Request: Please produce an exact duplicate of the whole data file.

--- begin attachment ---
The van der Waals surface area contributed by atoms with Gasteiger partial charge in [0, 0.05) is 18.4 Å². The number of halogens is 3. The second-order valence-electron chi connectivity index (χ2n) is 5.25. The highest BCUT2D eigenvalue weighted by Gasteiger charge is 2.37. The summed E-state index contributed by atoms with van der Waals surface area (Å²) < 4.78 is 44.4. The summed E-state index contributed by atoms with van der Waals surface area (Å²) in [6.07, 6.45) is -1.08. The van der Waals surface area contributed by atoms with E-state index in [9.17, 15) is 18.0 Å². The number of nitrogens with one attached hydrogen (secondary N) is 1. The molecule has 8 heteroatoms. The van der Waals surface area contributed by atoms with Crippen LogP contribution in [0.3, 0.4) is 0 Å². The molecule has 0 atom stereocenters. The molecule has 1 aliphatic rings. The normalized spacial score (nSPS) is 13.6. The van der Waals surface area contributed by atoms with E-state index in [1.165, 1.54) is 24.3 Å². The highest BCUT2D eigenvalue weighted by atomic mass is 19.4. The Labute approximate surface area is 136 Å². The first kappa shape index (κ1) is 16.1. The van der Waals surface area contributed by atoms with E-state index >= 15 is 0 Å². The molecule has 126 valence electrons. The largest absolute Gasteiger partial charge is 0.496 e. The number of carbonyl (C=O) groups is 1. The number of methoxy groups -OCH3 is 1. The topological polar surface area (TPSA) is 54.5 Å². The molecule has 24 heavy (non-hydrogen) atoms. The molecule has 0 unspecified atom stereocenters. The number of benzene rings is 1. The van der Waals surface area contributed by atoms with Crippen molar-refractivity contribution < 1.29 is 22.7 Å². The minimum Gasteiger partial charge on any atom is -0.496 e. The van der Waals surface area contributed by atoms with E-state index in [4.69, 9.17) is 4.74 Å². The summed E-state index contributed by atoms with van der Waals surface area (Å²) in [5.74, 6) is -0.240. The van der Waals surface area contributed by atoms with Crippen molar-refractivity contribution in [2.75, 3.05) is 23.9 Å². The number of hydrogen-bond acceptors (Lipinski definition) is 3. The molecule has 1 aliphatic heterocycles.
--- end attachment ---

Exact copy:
The van der Waals surface area contributed by atoms with Gasteiger partial charge in [0, 0.05) is 18.4 Å². The number of halogens is 3. The second-order valence-electron chi connectivity index (χ2n) is 5.25. The highest BCUT2D eigenvalue weighted by Gasteiger charge is 2.37. The summed E-state index contributed by atoms with van der Waals surface area (Å²) < 4.78 is 44.4. The summed E-state index contributed by atoms with van der Waals surface area (Å²) in [6.07, 6.45) is -1.08. The van der Waals surface area contributed by atoms with E-state index in [9.17, 15) is 18.0 Å². The number of nitrogens with one attached hydrogen (secondary N) is 1. The molecule has 8 heteroatoms. The van der Waals surface area contributed by atoms with Crippen LogP contribution in [0.3, 0.4) is 0 Å². The molecule has 0 atom stereocenters. The molecule has 1 aliphatic rings. The normalized spacial score (nSPS) is 13.6. The van der Waals surface area contributed by atoms with E-state index in [1.165, 1.54) is 24.3 Å². The highest BCUT2D eigenvalue weighted by atomic mass is 19.4. The Labute approximate surface area is 136 Å². The first kappa shape index (κ1) is 16.1. The van der Waals surface area contributed by atoms with E-state index >= 15 is 0 Å². The molecule has 126 valence electrons. The largest absolute Gasteiger partial charge is 0.496 e. The number of carbonyl (C=O) groups is 1. The number of methoxy groups -OCH3 is 1. The topological polar surface area (TPSA) is 54.5 Å². The molecule has 24 heavy (non-hydrogen) atoms. The molecule has 0 unspecified atom stereocenters. The number of benzene rings is 1. The van der Waals surface area contributed by atoms with Crippen molar-refractivity contribution < 1.29 is 22.7 Å². The minimum Gasteiger partial charge on any atom is -0.496 e. The van der Waals surface area contributed by atoms with E-state index in [4.69, 9.17) is 4.74 Å². The summed E-state index contributed by atoms with van der Waals surface area (Å²) in [5.74, 6) is -0.240. The van der Waals surface area contributed by atoms with Crippen molar-refractivity contribution in [2.75, 3.05) is 23.9 Å². The number of hydrogen-bond acceptors (Lipinski definition) is 3. The molecule has 1 aliphatic heterocycles.